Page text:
“An educated consumer is our best customer”—so said businessman and philanthropist Sy Syms. While Syms’ business was retail clothing, his slogan is broadly applicable. In fact, according to a recent survey by medical researchers, the clothiers’ wisdom can even guide physicians who hope to introduce their patients to the benefits of pharmacogenetics—the study of how a patient’s genes can affect drug reaction and dosage. Patients, the researchers found, are more willing to accept pharmacogenetic testing if they are well informed about it.

Although pharmacogenetics (PGx) promises to optimize patient response to therapy, patients may be caught off guard if asked about “DNA testing to guide therapy.” Patients may even be inclined to skepticism. If so, they may be less willing to consent to tests or comply with treatment recommendations. Moreover, if they are making decisions not for themselves, but for their children, they could be even more reluctant to accept an unfamiliar course of action.

To explore these possibilities, researchers at Western University conducted a survey among parents and other adults—236 medical students representing those having greater educational exposure to PGx, 1,226 lay parents, and 105 lay people without children. A second survey was completed by 229 parents.

The study concluded that the acceptability of PGx testing, either for oneself or one’s child, seemed to depend on baseline PGx knowledge, but not on parenthood. The main concern for all respondents was the need for informed consent.

The results of the study were presented April 28 in Pediatrics, in an article entitled “Public Perceptions of Pharmacogenetics.” According to the study’s leader, Michael J. Rieder, M.D., Ph.D., professor of pediatrics and of physiology and pharmacology at Western University, the study confirmed what his team suspected: “Whether or not you’re a parent, your degree of acceptability of genetic testing was determined by your knowledge of it. That is to say—if you understand what the test is for, and the concept of gene-based drug dosing, you’re far more open to it, than if you don’t understand it.”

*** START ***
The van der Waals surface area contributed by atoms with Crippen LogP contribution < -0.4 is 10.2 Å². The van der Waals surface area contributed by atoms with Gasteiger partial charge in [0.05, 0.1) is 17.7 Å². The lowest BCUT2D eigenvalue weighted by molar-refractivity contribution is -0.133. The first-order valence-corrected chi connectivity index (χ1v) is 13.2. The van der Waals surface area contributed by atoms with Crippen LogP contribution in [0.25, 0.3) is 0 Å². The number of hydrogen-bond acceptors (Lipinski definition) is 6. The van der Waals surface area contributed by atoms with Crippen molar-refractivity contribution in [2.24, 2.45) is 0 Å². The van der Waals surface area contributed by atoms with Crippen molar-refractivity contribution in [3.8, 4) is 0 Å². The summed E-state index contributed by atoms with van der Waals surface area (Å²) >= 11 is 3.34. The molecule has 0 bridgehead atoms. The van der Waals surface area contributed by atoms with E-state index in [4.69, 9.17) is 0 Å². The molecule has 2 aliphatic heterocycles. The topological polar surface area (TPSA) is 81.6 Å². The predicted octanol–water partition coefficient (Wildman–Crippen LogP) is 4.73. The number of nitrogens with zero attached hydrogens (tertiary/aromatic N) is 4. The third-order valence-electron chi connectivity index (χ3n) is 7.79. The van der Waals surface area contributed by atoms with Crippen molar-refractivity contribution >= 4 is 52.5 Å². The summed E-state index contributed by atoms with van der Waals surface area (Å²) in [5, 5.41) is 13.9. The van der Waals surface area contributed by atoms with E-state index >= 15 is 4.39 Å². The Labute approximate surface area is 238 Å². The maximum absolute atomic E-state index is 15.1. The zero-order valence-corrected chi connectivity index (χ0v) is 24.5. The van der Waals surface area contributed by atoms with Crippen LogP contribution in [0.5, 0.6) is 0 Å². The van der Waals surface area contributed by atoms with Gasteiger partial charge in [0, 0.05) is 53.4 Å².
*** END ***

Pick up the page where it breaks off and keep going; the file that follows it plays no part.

The study’s other findings included the following:

  • More acceptance for PGx when the disease was severe.
  • Strong desire/demand for separate consent for PGx testing.
  • More education about PGx needed in medical schools.
  • Acceptability of genetic testing didn’t differ whether for the parent or the child.

Dr. Rieder added PGx should take a lesson from pediatric oncology. According to Dr. Rieder, health care workers in that division do a good job in the way they frame the discussions around care, treatment, and consent: “When they have to make a diagnosis, they spend a lot of time explaining what tests they’re going to do, the risks, and what therapies are available. And they’re successful. Their patients comply with treatment, they get involved in studies, and they’re informed. And they want to know what’s going on.”

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